Giorgio Armani PRE-FALL 2020

The collection, called Transformism, conveyed a free-spirited attitude.

 “It’s about a woman who wants to transform herself following her moods and feelings,” explained Mr Armani, who at 85 is as fit and sharp-witted as ever. “When one thinks about my style, subtle changes, and slight adjustments come to mind. Here, I wanted to give women more freedom to be different. And I wanted once again to play on mixing genders.” Nobody can deny Armani his game-changing role in redefining the masculine/feminine dynamics and in pioneering a modern fashion language, which decades ago set a framework for today’s gender-fluid aesthetics. In the Pre-Fall collection, he seemed to hit the refresh button on the theme.

The collection was (not surprisingly) an ode to the pantsuit, with jackets offered in a multitude of iterations. Masculine blazers were softened and cut as relaxed as shirts or were hybridized into elegant bombers in geometric-patterned jacquard velvet. A double-breasted jacket in thick chevron knit was nipped at the waist and softly hourglass-y, while classic black tuxedos were proposed in abbreviated versions for every day, worn with sporty, ’80s-inspired ankle-cropped pants. The play on shapes alternated between short and boxy and elongated and fluid, from more rounded to slender. The designer’s flair for bold accessorizing was on full display.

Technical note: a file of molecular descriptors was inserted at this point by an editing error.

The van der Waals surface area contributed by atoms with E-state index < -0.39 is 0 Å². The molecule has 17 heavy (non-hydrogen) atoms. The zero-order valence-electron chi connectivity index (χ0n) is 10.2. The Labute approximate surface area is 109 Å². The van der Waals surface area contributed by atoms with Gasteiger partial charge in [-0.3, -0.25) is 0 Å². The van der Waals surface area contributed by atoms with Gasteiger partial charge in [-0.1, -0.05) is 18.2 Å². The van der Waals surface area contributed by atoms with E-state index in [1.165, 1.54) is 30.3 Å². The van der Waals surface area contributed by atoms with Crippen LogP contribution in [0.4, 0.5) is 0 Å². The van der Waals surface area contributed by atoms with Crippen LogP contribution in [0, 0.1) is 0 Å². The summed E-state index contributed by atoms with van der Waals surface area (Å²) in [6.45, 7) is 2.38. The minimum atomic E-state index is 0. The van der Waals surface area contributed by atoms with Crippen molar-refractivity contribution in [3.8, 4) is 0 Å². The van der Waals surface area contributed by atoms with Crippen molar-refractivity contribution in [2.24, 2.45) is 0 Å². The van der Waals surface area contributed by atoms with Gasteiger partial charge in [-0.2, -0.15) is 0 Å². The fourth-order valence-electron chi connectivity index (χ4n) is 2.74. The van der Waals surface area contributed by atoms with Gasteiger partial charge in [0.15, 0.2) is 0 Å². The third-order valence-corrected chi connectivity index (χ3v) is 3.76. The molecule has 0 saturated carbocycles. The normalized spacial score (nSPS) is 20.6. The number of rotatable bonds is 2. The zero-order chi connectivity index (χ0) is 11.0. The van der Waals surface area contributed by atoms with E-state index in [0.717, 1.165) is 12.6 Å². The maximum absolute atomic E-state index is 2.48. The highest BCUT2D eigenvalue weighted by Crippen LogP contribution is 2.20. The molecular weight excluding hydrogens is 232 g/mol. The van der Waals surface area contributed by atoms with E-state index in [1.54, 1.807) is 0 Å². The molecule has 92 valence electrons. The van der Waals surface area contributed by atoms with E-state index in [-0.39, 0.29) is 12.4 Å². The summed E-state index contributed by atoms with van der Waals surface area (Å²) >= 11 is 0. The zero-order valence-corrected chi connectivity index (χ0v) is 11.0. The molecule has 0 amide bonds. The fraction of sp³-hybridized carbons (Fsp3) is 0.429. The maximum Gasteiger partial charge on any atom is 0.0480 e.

The evening was equally expressive. A slender, ankle-grazing satin tunic in silver-grey and velvet pyjamas in a vivid shade of lacquer red had a languid sensuality, while a sequin-tasselled capelet gave an opulent allure to an otherwise simple black silk blouse paired with slim velvet trousers. A few red carpet numbers were sequined and shimmering, yet even if richly embroidered and styled with gusto, their slender silhouettes exuded a very Armani tendency for balance and poise. The leopard can’t change his spots. (